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Introduction Programming Instructions Teachers' Section Looking after your Roamer

The natural response when first meeting a Roamer is to prod a few keys and see what happens. The Roamer's keyboard, sound cues and simple programming structure support this exploratory process. With a minimum of teacher intervention children can achieve remarkable success. They quickly learn how to make the Roamer move about and make sounds. (Some teachers have found it useful to mask some of the keys during this early stage.)

The exploratory process can lead to more purposeful work, where children program the Roamer to behave in a particular way; for example, teaching the Roamer to move through an obstacle course.

As their expertise and confidence grows, children are able to tackle more substantial projects. Again, with its 'Repeat' and 'Procedure' facilities, the Roamer supports these developments.

It is advisable first to write programs on paper, then to key them into the Roamer. There are several positive results to be gained from this discipline:

  1. It develops planning and thinking skills.
  2. It develops the important skill of recording information.
  3. It provides the child and the teacher with a record of their programs and the processes involved in achieving their objectives.

The programming sheet included with your Roamer suggests a technique for writing Roamer programs.

Roamer Procedures have four distinct advantages:

1. Procedures support "Bottom Up" programming

The "Bottom-Up" programming approach is to solve new problems using existing knowledge. If the Roamer has been taught a procedure, it can be used in the performance of new tasks.

For example, suppose that Procedure P1 plays a tune which has previously been taught to the Roamer. A student now wants to use the tune to make the Roamer into an ice cream van.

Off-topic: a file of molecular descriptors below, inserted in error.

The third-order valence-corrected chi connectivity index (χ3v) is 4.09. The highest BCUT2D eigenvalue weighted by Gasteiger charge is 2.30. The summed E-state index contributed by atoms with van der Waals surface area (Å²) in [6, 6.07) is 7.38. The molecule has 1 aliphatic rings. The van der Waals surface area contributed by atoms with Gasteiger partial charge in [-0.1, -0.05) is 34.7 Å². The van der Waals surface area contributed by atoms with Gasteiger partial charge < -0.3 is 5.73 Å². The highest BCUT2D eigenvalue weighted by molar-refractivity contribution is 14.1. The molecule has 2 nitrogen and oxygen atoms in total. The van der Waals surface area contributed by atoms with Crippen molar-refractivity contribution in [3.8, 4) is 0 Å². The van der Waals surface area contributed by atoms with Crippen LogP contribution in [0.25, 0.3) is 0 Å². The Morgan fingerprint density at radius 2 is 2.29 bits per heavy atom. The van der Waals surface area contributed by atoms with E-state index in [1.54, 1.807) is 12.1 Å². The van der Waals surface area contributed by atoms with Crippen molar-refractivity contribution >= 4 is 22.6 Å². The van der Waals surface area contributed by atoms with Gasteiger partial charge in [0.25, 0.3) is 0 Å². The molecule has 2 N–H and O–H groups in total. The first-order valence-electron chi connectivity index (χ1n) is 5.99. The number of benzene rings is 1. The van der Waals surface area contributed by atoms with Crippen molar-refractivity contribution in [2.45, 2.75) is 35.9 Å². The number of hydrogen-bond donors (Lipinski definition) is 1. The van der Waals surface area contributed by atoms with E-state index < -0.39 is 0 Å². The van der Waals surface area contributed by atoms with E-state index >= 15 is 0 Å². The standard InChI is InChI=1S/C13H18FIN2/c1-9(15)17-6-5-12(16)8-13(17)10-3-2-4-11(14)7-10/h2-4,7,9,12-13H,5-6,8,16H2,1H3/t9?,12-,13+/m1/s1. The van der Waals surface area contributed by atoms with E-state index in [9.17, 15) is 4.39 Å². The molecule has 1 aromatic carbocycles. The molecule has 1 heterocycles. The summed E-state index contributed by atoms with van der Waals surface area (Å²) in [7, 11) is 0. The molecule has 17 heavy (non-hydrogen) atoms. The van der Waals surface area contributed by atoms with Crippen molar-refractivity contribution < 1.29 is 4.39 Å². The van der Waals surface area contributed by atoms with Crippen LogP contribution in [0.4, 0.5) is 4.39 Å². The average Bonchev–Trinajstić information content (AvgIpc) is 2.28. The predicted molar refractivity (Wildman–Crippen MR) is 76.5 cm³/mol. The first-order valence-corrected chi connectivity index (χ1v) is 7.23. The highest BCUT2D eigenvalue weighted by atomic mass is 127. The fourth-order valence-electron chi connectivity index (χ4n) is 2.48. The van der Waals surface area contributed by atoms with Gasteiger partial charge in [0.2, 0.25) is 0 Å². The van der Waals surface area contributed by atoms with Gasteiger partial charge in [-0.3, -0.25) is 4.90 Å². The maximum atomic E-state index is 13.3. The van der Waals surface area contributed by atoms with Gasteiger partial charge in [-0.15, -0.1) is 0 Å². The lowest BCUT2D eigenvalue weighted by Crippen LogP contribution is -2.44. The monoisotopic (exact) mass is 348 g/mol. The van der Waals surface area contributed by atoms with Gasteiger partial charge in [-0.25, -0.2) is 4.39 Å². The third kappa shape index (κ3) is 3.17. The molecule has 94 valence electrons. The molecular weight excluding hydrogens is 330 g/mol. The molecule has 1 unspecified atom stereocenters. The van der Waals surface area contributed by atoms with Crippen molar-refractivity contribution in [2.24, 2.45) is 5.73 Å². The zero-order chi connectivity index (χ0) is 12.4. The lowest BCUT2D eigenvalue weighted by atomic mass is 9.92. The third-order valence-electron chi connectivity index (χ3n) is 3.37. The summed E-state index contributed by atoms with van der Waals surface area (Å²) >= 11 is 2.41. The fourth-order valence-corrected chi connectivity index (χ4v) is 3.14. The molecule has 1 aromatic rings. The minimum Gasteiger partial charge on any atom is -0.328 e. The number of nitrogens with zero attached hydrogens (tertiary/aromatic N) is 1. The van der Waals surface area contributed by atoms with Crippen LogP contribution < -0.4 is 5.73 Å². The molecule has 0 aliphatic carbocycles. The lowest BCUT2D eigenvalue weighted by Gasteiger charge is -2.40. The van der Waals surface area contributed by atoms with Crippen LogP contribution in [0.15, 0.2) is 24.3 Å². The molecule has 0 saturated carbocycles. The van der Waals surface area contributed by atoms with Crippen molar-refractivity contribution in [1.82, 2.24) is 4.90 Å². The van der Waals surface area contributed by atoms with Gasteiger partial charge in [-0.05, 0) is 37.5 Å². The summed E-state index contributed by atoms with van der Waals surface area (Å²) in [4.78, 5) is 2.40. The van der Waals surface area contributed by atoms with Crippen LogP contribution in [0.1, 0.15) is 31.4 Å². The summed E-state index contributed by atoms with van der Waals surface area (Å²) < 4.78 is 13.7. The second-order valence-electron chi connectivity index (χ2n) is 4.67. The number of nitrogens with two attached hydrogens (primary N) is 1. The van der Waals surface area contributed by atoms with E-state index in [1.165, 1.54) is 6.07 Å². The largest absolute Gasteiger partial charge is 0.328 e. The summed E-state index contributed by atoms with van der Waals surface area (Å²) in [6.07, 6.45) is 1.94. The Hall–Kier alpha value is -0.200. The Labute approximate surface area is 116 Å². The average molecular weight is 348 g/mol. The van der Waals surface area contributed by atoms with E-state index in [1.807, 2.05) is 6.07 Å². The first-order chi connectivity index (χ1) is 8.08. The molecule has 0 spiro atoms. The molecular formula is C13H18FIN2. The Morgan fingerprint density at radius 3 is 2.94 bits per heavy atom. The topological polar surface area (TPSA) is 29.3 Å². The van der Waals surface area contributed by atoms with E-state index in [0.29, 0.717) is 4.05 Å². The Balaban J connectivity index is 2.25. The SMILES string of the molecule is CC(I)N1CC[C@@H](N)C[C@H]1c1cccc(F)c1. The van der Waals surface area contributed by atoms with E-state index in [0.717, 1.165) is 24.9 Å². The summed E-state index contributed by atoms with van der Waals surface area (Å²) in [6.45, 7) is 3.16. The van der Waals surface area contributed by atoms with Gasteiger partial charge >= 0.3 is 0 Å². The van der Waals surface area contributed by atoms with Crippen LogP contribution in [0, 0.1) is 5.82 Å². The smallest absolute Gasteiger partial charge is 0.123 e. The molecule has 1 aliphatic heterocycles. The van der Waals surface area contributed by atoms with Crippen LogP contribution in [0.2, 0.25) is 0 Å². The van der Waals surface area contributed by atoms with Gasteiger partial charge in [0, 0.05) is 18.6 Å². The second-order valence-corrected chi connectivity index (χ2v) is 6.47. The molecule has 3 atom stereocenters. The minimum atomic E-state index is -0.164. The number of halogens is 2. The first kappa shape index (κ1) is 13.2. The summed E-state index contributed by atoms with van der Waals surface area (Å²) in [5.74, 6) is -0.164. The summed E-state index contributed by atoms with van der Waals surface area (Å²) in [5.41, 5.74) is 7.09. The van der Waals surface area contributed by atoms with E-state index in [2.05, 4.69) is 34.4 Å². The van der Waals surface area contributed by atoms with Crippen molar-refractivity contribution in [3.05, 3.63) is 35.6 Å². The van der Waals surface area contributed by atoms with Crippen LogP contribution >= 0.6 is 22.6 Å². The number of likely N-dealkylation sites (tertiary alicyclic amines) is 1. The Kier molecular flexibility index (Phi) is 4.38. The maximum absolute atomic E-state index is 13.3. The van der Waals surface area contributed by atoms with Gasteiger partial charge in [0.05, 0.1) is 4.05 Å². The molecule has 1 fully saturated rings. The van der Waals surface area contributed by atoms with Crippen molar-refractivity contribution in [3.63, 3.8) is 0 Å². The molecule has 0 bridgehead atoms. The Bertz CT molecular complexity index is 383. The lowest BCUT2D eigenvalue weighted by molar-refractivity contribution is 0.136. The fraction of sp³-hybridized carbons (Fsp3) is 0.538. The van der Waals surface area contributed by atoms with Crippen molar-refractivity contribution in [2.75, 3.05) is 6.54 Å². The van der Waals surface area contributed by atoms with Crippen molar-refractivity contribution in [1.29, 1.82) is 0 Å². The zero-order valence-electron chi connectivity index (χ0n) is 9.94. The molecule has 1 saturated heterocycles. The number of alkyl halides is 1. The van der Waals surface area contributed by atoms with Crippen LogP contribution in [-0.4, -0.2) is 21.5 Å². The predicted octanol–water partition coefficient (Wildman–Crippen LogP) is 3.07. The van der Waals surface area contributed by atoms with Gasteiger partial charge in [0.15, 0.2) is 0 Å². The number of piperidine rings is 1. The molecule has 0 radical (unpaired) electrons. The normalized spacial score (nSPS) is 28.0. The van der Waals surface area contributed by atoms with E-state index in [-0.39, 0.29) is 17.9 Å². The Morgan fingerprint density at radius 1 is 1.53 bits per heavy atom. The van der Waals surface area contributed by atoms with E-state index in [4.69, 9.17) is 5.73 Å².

2. Procedures facilitate "Top Down" problem solving

The "Top Down" approach of dividing a complex problem into smaller, more manageable problems is an important life skill. The Roamer's Procedure facility encourages this approach.

For example, a class project could be divided into group projects. The first group's program is contained in procedure P1, the second group writes P2 and so on. The first group can solve their problem using basic Roamer instructions or procedures P11, P12, P13 .... Group 2 uses procedures P21, P22, P23 etc. The main procedures, Pl, P2 etc., are finally combined in the GO Program.

3. Procedures increase the Roamer's action capacity

4. Procedures simplify the process of changing a program

To change the GO program, the GO memory must be cleared and the whole list must be rekeyed with the modified instructions. If instructions are entered as procedures, only the procedures need to be redefined.


The Roamer Activity Book contains tasks and games for children of different ages and abilities. These ideas use the basic Roamer and do not need any Accessory Packs.

Each activity involves several educationally valuable ideas which children approach through experimentation and exploration. Children playing 'Collecting Rubbish' may use arithmetic, linear and angular measurement, programming, trigonometry and geometry.